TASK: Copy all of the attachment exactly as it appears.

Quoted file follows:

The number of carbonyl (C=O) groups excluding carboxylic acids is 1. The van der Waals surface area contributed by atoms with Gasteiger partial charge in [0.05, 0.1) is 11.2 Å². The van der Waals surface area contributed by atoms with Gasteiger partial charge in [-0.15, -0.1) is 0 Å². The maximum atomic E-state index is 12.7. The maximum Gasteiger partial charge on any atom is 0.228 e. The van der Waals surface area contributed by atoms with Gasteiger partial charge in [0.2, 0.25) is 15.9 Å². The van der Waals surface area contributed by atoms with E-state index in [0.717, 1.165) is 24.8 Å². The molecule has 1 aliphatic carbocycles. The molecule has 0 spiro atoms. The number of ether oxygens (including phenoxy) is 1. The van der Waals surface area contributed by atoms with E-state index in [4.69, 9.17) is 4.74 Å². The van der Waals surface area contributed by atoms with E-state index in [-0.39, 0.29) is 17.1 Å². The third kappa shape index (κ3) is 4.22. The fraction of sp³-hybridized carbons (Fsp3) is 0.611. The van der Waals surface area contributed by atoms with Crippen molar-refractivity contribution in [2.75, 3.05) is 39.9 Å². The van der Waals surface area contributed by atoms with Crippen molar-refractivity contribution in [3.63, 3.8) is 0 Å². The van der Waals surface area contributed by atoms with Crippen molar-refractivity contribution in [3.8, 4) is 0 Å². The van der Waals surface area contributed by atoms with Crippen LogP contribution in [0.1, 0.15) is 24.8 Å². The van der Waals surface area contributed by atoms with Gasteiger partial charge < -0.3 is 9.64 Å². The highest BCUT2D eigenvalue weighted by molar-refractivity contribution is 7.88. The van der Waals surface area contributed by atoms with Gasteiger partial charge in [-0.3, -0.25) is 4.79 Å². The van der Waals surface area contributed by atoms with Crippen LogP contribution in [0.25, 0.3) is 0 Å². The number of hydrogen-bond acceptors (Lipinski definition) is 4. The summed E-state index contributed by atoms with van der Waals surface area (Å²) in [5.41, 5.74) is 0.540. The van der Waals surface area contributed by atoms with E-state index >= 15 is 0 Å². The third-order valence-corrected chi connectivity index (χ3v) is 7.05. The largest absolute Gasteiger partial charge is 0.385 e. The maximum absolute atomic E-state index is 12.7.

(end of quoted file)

The number of carbonyl (C=O) groups excluding carboxylic acids is 1. The van der Waals surface area contributed by atoms with Gasteiger partial charge in [0.05, 0.1) is 11.2 Å². The van der Waals surface area contributed by atoms with Gasteiger partial charge in [-0.15, -0.1) is 0 Å². The maximum atomic E-state index is 12.7. The maximum Gasteiger partial charge on any atom is 0.228 e. The van der Waals surface area contributed by atoms with Gasteiger partial charge in [0.2, 0.25) is 15.9 Å². The van der Waals surface area contributed by atoms with E-state index in [0.717, 1.165) is 24.8 Å². The molecule has 1 aliphatic carbocycles. The molecule has 0 spiro atoms. The number of ether oxygens (including phenoxy) is 1. The van der Waals surface area contributed by atoms with E-state index in [4.69, 9.17) is 4.74 Å². The van der Waals surface area contributed by atoms with E-state index in [-0.39, 0.29) is 17.1 Å². The third kappa shape index (κ3) is 4.22. The fraction of sp³-hybridized carbons (Fsp3) is 0.611. The van der Waals surface area contributed by atoms with Crippen molar-refractivity contribution in [2.75, 3.05) is 39.9 Å². The van der Waals surface area contributed by atoms with Crippen molar-refractivity contribution in [3.63, 3.8) is 0 Å². The van der Waals surface area contributed by atoms with Crippen molar-refractivity contribution in [3.8, 4) is 0 Å². The van der Waals surface area contributed by atoms with Crippen LogP contribution in [0.1, 0.15) is 24.8 Å². The van der Waals surface area contributed by atoms with Gasteiger partial charge < -0.3 is 9.64 Å². The highest BCUT2D eigenvalue weighted by molar-refractivity contribution is 7.88. The van der Waals surface area contributed by atoms with Gasteiger partial charge in [-0.3, -0.25) is 4.79 Å². The van der Waals surface area contributed by atoms with Crippen LogP contribution in [0.25, 0.3) is 0 Å². The number of hydrogen-bond acceptors (Lipinski definition) is 4. The summed E-state index contributed by atoms with van der Waals surface area (Å²) in [5.41, 5.74) is 0.540. The van der Waals surface area contributed by atoms with E-state index >= 15 is 0 Å². The third-order valence-corrected chi connectivity index (χ3v) is 7.05. The largest absolute Gasteiger partial charge is 0.385 e. The maximum absolute atomic E-state index is 12.7.